An Oxford High School student on Wednesday was facing charges in connection to a threatening message written on a women’s bathroom stall, officials said.
Oxford police Capt. L.G. Owens said the school’s custodial staff found the message on Tuesday while cleaning the bathroom.
“We were notified by school administrators between 2 p.m. and 3 p.m.,” Owens said. “We had an off-duty officer at the school and he actually sent me a message as soon as administrators were notified.”
Owens declined to specify what the message said or the nature of the message. The student, a 16-year-old girl whom Owens declined to name, wrote the message “not toward one individual specifically, but toward a group.”
“She said she wrote it because she believes some things go unattended and wanted to see how school officials would react to it,” he said. “Without giving further details, it was racial in nature.”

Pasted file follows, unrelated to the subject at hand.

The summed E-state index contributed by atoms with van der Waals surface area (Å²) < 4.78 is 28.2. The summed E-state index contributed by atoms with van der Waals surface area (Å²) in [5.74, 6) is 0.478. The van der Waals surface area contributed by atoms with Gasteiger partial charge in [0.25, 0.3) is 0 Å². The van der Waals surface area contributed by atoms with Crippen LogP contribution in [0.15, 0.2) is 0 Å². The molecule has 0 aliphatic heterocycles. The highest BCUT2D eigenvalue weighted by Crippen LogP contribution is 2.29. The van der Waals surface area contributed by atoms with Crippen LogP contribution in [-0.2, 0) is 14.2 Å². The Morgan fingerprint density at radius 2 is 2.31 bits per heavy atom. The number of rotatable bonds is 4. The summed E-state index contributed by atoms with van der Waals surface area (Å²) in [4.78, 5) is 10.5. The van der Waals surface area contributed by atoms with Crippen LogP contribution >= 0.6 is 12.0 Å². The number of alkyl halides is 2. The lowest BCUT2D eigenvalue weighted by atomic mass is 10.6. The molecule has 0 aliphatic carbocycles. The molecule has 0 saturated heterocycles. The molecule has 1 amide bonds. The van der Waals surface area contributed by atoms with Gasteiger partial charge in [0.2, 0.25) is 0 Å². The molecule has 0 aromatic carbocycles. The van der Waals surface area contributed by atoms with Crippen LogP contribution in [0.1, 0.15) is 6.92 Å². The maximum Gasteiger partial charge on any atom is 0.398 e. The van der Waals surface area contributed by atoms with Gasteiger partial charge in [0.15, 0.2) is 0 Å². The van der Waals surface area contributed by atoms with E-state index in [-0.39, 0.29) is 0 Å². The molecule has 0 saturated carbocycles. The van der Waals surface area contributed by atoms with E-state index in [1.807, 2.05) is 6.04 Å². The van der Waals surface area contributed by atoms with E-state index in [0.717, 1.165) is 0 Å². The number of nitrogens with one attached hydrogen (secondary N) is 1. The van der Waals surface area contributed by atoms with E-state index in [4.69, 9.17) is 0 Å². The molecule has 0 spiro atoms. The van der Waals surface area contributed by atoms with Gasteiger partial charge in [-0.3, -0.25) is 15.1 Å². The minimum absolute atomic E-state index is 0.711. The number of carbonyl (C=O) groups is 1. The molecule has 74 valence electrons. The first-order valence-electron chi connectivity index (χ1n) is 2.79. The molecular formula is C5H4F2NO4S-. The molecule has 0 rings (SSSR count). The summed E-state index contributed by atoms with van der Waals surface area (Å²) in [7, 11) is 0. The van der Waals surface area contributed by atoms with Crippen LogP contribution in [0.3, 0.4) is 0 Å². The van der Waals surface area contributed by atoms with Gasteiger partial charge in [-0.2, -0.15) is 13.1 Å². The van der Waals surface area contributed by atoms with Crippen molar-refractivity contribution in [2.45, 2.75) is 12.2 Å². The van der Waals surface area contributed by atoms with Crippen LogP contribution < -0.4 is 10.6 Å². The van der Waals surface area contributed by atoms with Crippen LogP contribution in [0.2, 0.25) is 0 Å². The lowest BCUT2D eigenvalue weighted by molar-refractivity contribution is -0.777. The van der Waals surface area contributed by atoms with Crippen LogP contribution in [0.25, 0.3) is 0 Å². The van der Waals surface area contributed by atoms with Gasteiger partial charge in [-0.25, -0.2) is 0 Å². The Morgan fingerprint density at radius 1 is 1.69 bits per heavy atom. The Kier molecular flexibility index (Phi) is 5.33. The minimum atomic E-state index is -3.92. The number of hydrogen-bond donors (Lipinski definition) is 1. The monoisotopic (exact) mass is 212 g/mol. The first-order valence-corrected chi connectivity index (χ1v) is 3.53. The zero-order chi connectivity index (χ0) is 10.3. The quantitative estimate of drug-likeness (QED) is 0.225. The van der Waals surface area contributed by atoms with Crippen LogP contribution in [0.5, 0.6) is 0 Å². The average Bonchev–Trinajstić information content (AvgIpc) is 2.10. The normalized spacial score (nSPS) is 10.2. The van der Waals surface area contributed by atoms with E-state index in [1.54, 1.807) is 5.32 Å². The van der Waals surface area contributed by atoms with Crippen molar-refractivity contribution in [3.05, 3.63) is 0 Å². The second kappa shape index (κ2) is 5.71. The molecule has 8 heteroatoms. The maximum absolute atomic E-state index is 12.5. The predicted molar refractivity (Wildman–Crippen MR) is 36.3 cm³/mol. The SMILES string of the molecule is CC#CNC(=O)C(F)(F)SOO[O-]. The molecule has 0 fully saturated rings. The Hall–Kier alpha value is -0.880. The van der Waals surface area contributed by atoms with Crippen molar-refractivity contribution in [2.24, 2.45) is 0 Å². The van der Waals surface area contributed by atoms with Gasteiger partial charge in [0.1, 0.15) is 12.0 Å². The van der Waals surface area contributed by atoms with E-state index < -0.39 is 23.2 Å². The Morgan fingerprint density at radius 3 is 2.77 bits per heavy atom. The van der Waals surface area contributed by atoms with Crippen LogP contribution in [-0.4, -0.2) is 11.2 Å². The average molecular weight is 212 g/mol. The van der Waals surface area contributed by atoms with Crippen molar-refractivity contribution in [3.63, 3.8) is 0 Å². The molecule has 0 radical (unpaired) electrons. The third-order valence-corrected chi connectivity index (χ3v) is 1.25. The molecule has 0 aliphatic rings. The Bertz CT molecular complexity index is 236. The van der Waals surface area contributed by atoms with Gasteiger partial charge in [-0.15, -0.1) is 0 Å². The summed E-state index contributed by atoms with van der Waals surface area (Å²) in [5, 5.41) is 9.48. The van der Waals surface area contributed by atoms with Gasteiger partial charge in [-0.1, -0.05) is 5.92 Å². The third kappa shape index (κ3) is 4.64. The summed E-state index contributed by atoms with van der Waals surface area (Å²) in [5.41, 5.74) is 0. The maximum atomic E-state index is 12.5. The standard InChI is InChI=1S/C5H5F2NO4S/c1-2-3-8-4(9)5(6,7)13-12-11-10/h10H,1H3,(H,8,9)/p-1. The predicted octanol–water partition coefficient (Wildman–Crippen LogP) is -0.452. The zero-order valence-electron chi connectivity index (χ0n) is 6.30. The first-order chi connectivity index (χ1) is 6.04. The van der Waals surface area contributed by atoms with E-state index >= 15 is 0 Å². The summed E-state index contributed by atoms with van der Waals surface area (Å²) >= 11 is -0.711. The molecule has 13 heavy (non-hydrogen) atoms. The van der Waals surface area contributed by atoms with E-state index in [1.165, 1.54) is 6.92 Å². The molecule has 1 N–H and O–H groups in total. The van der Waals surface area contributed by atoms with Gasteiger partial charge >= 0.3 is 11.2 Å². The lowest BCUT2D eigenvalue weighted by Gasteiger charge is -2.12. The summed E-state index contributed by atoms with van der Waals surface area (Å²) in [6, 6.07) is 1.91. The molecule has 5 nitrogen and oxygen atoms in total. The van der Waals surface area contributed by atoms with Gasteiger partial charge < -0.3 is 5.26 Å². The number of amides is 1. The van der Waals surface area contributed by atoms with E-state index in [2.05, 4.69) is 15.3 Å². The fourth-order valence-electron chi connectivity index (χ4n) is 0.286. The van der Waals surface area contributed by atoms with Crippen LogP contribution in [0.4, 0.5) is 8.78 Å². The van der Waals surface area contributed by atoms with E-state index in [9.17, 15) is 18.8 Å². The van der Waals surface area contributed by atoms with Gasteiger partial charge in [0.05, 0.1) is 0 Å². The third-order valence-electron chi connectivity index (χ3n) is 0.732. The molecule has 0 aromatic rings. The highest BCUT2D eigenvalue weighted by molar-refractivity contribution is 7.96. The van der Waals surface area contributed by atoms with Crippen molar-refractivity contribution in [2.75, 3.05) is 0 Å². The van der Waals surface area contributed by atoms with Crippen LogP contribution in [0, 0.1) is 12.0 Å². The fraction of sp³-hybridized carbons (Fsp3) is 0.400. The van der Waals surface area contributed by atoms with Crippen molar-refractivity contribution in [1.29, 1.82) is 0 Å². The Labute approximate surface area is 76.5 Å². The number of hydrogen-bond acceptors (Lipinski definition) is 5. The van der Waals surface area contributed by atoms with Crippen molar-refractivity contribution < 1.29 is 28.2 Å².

Roy Bennett, spokesperson for Oxford City Schools, wrote in an email Wednesday afternoon that the school takes students’ concerns seriously.
“Our teachers, administrators, and counselors are all available to students who have concerns, and we encourage our students to present their concerns in an appropriate manner,” he wrote.
The student was identified through a review of the school’s camera system, Owens said.
“We take all threats like that very seriously,” the captain said. “Currently, it’s still in the investigative process, but it looks like the child will be charged with making a terroristic threat.”
The student was not at school on Wednesday, the captain said.
“They have their procedures and they’ll have board hearings,” Owens said of the school district. “Her guardian is cooperating with police.”
Bennett declined to comment on any discipline the student may face.
Oxford police Chief Bill Partridge wrote a message on Tuesday evening online about the incident.
“We of course will have a higher than usual presence this week at the school,” he wrote.
Owens said the school typically has an officer on campus, but declined to say how the police presence would increase.
“The chief doesn’t like to give out his policing strategies to the public,” Owens said.
Making a terroristic threat is a Class C felony, punishable by up to 10 years in prison.